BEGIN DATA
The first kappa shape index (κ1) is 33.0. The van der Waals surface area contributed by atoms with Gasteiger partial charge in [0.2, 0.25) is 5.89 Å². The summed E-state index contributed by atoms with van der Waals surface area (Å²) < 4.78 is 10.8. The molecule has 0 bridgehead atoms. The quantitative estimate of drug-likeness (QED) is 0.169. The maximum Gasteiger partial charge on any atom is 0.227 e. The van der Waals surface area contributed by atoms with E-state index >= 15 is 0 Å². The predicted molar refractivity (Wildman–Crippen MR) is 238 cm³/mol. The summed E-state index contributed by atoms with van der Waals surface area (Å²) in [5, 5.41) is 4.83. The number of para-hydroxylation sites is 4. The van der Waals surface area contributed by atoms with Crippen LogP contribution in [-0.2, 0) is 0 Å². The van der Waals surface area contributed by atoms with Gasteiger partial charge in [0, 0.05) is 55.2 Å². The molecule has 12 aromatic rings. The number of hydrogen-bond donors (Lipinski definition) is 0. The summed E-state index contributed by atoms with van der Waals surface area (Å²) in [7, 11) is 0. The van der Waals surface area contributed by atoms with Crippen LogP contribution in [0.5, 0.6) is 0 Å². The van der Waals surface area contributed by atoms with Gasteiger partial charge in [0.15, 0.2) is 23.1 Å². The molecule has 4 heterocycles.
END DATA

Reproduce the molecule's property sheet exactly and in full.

The first kappa shape index (κ1) is 33.0. The van der Waals surface area contributed by atoms with Gasteiger partial charge in [0.2, 0.25) is 5.89 Å². The summed E-state index contributed by atoms with van der Waals surface area (Å²) < 4.78 is 10.8. The molecule has 0 bridgehead atoms. The quantitative estimate of drug-likeness (QED) is 0.169. The maximum Gasteiger partial charge on any atom is 0.227 e. The van der Waals surface area contributed by atoms with E-state index >= 15 is 0 Å². The predicted molar refractivity (Wildman–Crippen MR) is 238 cm³/mol. The summed E-state index contributed by atoms with van der Waals surface area (Å²) in [5, 5.41) is 4.83. The number of para-hydroxylation sites is 4. The van der Waals surface area contributed by atoms with Crippen LogP contribution in [-0.2, 0) is 0 Å². The van der Waals surface area contributed by atoms with Gasteiger partial charge in [0, 0.05) is 55.2 Å². The molecule has 12 aromatic rings. The number of hydrogen-bond donors (Lipinski definition) is 0. The summed E-state index contributed by atoms with van der Waals surface area (Å²) in [7, 11) is 0. The van der Waals surface area contributed by atoms with Crippen LogP contribution in [0.5, 0.6) is 0 Å². The van der Waals surface area contributed by atoms with Gasteiger partial charge in [0.15, 0.2) is 23.1 Å². The molecule has 4 heterocycles.